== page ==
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I'm wearing my helmet

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First off let me say the guys ok. On my way to the store today I come up on a guy just getting up off the ground and his bike was laying there(full dresser Kawi)leaking gas and in bad shape, the guy was pretty shook up and seemed a little confused, he had some sort of head injury as he was bleeding a little. He said someone had cut him off and he had tried to avoid them and ended up going into the curb. There was a helmet laying on the ground and someone asked him if he was wearing it in which he replied, no I was just on a short ride close to home. This accident could have been much worse and serves as a reminder of helmet safety. I was wearing my helmet today and will continue to even on the shortest rides. I believe we should have the right not to wear a helmet if we choose, but I hope people do choose to wear them.

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It always makes me laugh when i see these idiots riding with their helmets strapped to the bike.

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My dad's friend just recently got killed in a motorcycle accident,when he hit a tree. When I just recently got back from KY i noticed that it was not a law that you had to wear a helment.I seen people coming off the interstate without helments and i said to myself "These are the dumbest people i've ever seen in my life!"

I'm glad he was okay!

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there is no helmet law in CT maybe 1 in 10 people wear helmets if even that many.

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Helmets have saved my life at least 7 times in street bike wrecks with cars, vans, Kenworth Truck (actually died on the way to hospital) and high speed track get offs. I have hit my head many times while riding on dirt bikes as well; usually against a low tree branch or into rocks in a crash.

Simply put - I do not believe in helmet laws - but I do believe that if you are dumb enough to ride without one ( and other safety gear ) then you have no business riding a motorcycle.

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Helmets have saved my life at least 7 times in street bike wrecks with cars, vans, Kenworth Truck............

I would probably reconsider riding on the street. I rode my '72 SuperGlide from new until I sold it in '03 without a single lay down. I've ridden my '02 WideGlide ever since with the same results.

I don't think I would still street ride if I wrecked 7 times, especially running into a Kenworth. Pretty big target to run into. :worthy: At some point I would get it in my mind that somebody is trying to tell me something..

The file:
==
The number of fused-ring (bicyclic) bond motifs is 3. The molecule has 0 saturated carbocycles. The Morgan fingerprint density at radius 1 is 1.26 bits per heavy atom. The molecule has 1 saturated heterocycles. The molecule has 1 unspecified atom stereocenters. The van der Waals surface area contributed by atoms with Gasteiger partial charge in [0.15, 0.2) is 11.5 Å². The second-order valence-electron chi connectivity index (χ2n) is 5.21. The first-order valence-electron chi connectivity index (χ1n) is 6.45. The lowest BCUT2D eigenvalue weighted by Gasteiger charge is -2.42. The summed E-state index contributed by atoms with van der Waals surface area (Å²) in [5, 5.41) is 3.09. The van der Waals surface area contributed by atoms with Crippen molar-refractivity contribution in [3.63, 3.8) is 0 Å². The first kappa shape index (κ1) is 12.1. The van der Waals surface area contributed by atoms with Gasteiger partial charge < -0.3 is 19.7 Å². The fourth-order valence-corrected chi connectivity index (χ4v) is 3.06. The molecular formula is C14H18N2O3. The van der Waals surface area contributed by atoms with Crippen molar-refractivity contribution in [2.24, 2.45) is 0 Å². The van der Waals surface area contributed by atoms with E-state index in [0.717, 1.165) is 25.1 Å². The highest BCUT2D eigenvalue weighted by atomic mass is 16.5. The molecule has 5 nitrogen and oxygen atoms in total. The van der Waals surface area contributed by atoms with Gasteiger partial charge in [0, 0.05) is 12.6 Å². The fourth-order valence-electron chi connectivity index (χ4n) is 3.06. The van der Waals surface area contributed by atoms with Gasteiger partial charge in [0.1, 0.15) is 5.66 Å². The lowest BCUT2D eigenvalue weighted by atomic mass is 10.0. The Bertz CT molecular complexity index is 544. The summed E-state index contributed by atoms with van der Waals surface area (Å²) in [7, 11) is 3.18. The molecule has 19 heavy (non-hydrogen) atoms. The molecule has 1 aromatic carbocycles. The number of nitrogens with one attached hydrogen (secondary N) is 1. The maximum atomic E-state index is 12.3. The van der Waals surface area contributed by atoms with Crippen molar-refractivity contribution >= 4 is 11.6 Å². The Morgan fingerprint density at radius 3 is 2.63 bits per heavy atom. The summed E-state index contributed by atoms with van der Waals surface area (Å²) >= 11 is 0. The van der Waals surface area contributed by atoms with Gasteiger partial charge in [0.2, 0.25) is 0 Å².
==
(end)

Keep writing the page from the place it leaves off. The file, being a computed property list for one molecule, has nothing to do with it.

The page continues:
Just saying. 👍

Kansas has no helmet law if you're over 18. I NEVER get on a bike without a full face helmet, boots and a leather jacket. I don't care how hot it is. So far I've been very lucky. I commuted 120 miles a day rain or shine for 5 years without an incident. I just keep in mind everybody is out to kill me and ride accordingly.

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May not be a problem with a big windscreen but on the bikes I ride, a helmet is ongoing protection from bugs. You hit some of the hardshell flying beetles we have here at 70+ without a helmet and it's gonna hurt big time.

Plus, I've been on the ground a few times myself through the years. Helmet has saved my bacon on more than one occasion. I've wore them all my riding life and it just feels weird without it, too weird.

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also,those beanie helmets that many cruiser riders wear are pretty much useless. one bike magazine had a picture of one removed from a dead or injured rider. it had a fairly large piece of his scalp stuck to the inside.👍

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Ud Luz -

4 of those 7 times were before I was 22 - the 5th time - then at 22 years old, a Kenworth Truck decided to make an illegal 5 point turn on the other side of a blind turn with a steep uphill cliff opposite the trucks front end blocking the entire road. I struck it going around 60mph - face first.

I had an "out of body experience" in the ambulance - it was very real and I remember it clearly. The medical report states they "lost me" 5 minutes from the hospital. I was 22 and the desire to see my 19 year old Tahitian girl friend was the light at the end of the tunnel. It was a very bright light!